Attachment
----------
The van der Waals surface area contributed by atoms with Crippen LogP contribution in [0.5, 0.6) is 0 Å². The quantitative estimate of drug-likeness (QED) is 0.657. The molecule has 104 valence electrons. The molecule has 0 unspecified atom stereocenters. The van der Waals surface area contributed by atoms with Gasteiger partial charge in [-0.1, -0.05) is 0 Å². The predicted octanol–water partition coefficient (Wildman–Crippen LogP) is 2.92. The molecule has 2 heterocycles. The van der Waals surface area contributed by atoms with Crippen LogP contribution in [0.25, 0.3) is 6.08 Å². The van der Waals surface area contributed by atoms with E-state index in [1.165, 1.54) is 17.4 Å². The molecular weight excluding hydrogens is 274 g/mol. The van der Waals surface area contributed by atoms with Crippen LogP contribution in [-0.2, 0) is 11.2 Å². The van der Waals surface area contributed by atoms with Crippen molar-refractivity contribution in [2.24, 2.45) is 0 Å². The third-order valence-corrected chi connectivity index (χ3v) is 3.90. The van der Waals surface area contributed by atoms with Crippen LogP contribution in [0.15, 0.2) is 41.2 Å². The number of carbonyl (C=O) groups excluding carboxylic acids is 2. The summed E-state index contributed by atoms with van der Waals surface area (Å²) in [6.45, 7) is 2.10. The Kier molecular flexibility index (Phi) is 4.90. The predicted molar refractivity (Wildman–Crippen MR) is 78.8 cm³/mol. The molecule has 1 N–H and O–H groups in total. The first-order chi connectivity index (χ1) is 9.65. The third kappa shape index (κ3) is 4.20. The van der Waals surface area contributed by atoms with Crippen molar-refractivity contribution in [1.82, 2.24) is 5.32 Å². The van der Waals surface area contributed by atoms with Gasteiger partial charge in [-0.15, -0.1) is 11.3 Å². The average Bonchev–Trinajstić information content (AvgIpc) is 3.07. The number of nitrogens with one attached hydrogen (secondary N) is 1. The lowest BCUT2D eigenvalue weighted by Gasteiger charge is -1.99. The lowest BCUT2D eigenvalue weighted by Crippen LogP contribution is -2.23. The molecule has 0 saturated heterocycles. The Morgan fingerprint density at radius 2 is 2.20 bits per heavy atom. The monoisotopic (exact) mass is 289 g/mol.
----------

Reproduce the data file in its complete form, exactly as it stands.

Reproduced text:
The van der Waals surface area contributed by atoms with Crippen LogP contribution in [0.5, 0.6) is 0 Å². The quantitative estimate of drug-likeness (QED) is 0.657. The molecule has 104 valence electrons. The molecule has 0 unspecified atom stereocenters. The van der Waals surface area contributed by atoms with Gasteiger partial charge in [-0.1, -0.05) is 0 Å². The predicted octanol–water partition coefficient (Wildman–Crippen LogP) is 2.92. The molecule has 2 heterocycles. The van der Waals surface area contributed by atoms with Crippen LogP contribution in [0.25, 0.3) is 6.08 Å². The van der Waals surface area contributed by atoms with E-state index in [1.165, 1.54) is 17.4 Å². The molecular weight excluding hydrogens is 274 g/mol. The van der Waals surface area contributed by atoms with Crippen LogP contribution in [-0.2, 0) is 11.2 Å². The van der Waals surface area contributed by atoms with Crippen molar-refractivity contribution in [2.24, 2.45) is 0 Å². The third-order valence-corrected chi connectivity index (χ3v) is 3.90. The van der Waals surface area contributed by atoms with Crippen LogP contribution in [0.15, 0.2) is 41.2 Å². The number of carbonyl (C=O) groups excluding carboxylic acids is 2. The summed E-state index contributed by atoms with van der Waals surface area (Å²) in [6.45, 7) is 2.10. The Kier molecular flexibility index (Phi) is 4.90. The predicted molar refractivity (Wildman–Crippen MR) is 78.8 cm³/mol. The molecule has 1 N–H and O–H groups in total. The first-order chi connectivity index (χ1) is 9.65. The third kappa shape index (κ3) is 4.20. The van der Waals surface area contributed by atoms with Crippen molar-refractivity contribution in [1.82, 2.24) is 5.32 Å². The van der Waals surface area contributed by atoms with Gasteiger partial charge in [-0.15, -0.1) is 11.3 Å². The average Bonchev–Trinajstić information content (AvgIpc) is 3.07. The number of nitrogens with one attached hydrogen (secondary N) is 1. The lowest BCUT2D eigenvalue weighted by Gasteiger charge is -1.99. The lowest BCUT2D eigenvalue weighted by Crippen LogP contribution is -2.23. The molecule has 0 saturated heterocycles. The Morgan fingerprint density at radius 2 is 2.20 bits per heavy atom. The monoisotopic (exact) mass is 289 g/mol.